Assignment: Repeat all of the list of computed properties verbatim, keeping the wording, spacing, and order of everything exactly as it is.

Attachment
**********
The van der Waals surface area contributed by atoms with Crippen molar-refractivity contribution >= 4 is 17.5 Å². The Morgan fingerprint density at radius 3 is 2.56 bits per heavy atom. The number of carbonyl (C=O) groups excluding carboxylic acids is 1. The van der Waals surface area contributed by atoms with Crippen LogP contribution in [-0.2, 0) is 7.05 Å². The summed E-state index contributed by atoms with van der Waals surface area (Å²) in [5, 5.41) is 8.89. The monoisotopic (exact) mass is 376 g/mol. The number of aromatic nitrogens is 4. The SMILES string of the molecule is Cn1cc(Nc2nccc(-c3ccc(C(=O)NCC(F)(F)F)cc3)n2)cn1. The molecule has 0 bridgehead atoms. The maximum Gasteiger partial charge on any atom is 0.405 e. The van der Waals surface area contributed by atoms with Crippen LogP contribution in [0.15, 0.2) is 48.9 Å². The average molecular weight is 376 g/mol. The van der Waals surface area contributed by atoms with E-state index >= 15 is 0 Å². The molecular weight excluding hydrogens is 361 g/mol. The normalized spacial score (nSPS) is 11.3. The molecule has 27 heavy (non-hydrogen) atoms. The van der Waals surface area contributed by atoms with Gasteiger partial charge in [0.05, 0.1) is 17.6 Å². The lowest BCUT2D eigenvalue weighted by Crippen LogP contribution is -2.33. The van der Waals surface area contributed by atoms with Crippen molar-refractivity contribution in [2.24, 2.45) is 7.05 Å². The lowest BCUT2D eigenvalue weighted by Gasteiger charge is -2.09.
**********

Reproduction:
The van der Waals surface area contributed by atoms with Crippen molar-refractivity contribution >= 4 is 17.5 Å². The Morgan fingerprint density at radius 3 is 2.56 bits per heavy atom. The number of carbonyl (C=O) groups excluding carboxylic acids is 1. The van der Waals surface area contributed by atoms with Crippen LogP contribution in [-0.2, 0) is 7.05 Å². The summed E-state index contributed by atoms with van der Waals surface area (Å²) in [5, 5.41) is 8.89. The monoisotopic (exact) mass is 376 g/mol. The number of aromatic nitrogens is 4. The SMILES string of the molecule is Cn1cc(Nc2nccc(-c3ccc(C(=O)NCC(F)(F)F)cc3)n2)cn1. The molecule has 0 bridgehead atoms. The maximum Gasteiger partial charge on any atom is 0.405 e. The van der Waals surface area contributed by atoms with Crippen LogP contribution in [0.15, 0.2) is 48.9 Å². The average molecular weight is 376 g/mol. The van der Waals surface area contributed by atoms with E-state index >= 15 is 0 Å². The molecular weight excluding hydrogens is 361 g/mol. The normalized spacial score (nSPS) is 11.3. The molecule has 27 heavy (non-hydrogen) atoms. The van der Waals surface area contributed by atoms with Gasteiger partial charge in [0.05, 0.1) is 17.6 Å². The lowest BCUT2D eigenvalue weighted by Crippen LogP contribution is -2.33. The van der Waals surface area contributed by atoms with Crippen molar-refractivity contribution in [2.24, 2.45) is 7.05 Å². The lowest BCUT2D eigenvalue weighted by Gasteiger charge is -2.09.